By Adrienne Crezo
It is December and we must be brave.
— Natalie Diaz, "Manhattan is a Lenape Word"
Every year we're here, just you and me—each winter seven stars make a man, arms outstretched, the same shoulders over the same belt over the same sword sheathed and hanging to your knees, the same galaxy in plain sight in the same wavering line, every year right on time for dark by five, each winter rising over the horizon just barely survived, every year a little sharper, each winter crueler with this disease, but every year you find me here on the roof, shatterproof under your arc, waiting for you—the giant, the hunter—outrunning the scorpion I still won't spot in the dark come July, each winter a reminder that I outran an arachnid, too, and just barely arrived, but lived to complain, learned to regroup, every year a few miles farther from what hoped to wound me, each winter tuned to the key of stark, deprived of light, never enough vitamin D, another birthday here with you in the darkest trees, every year together November through Ides, ride-or-die outside, our dynamic duo a labor of love by degrees, just you and me waiting for the shove, hoping for a break, hand in my owned gloved hand, fingers crossed on the tightrope for a place to land, hopeful almost that I won't fall too far, too hard—under the stars we are both made of.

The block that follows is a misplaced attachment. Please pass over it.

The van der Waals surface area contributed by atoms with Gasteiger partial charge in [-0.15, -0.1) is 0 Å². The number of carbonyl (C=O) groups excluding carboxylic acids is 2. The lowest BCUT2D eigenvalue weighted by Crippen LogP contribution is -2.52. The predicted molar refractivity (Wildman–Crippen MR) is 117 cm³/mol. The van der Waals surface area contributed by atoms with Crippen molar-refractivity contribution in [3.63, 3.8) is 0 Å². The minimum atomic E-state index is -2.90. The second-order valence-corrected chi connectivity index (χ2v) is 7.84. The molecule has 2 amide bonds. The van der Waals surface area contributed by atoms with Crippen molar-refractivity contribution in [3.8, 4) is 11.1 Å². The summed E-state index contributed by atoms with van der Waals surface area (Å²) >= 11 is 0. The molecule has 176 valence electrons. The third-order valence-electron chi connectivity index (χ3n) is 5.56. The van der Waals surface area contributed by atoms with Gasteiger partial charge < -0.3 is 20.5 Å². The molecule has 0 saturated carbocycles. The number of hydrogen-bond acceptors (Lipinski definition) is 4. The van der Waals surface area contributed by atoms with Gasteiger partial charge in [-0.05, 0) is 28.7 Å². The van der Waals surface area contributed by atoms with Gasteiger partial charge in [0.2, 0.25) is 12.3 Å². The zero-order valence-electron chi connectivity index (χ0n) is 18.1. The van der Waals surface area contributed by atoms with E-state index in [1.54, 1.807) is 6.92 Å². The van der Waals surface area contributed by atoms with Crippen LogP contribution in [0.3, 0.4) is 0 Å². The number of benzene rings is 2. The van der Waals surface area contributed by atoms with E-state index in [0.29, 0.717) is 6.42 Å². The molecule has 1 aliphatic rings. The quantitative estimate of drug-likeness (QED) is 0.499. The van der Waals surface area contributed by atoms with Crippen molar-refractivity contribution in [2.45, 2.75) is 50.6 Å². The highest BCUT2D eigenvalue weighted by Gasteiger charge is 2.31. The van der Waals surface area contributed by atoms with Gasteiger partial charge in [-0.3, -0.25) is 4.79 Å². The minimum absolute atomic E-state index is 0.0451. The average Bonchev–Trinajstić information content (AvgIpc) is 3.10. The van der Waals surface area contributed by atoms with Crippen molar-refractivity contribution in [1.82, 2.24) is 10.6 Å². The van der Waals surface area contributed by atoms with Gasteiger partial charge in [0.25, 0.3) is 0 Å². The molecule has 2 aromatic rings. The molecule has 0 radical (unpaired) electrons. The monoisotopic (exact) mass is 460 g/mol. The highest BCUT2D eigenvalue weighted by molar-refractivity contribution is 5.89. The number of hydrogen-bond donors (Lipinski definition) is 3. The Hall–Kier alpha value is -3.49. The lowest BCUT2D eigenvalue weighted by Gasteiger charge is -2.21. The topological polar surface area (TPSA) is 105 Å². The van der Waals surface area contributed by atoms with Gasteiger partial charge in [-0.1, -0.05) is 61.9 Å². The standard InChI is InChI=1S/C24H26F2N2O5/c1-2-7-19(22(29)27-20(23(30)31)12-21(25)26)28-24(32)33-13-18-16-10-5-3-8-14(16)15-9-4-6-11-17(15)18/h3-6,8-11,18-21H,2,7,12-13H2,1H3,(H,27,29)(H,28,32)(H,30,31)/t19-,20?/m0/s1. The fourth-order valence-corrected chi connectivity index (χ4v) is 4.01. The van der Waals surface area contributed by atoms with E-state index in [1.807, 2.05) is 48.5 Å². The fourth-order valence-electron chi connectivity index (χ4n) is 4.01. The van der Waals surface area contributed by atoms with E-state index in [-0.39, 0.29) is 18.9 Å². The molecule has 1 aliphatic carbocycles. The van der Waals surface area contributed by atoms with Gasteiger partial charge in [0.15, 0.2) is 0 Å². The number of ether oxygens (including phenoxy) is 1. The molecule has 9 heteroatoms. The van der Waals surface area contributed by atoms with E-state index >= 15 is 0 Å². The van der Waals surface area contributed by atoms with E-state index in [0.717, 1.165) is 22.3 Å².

Adrienne Crezo is an editor and Pushcart-nominated writer of Comanche descent; she lives in Ohio.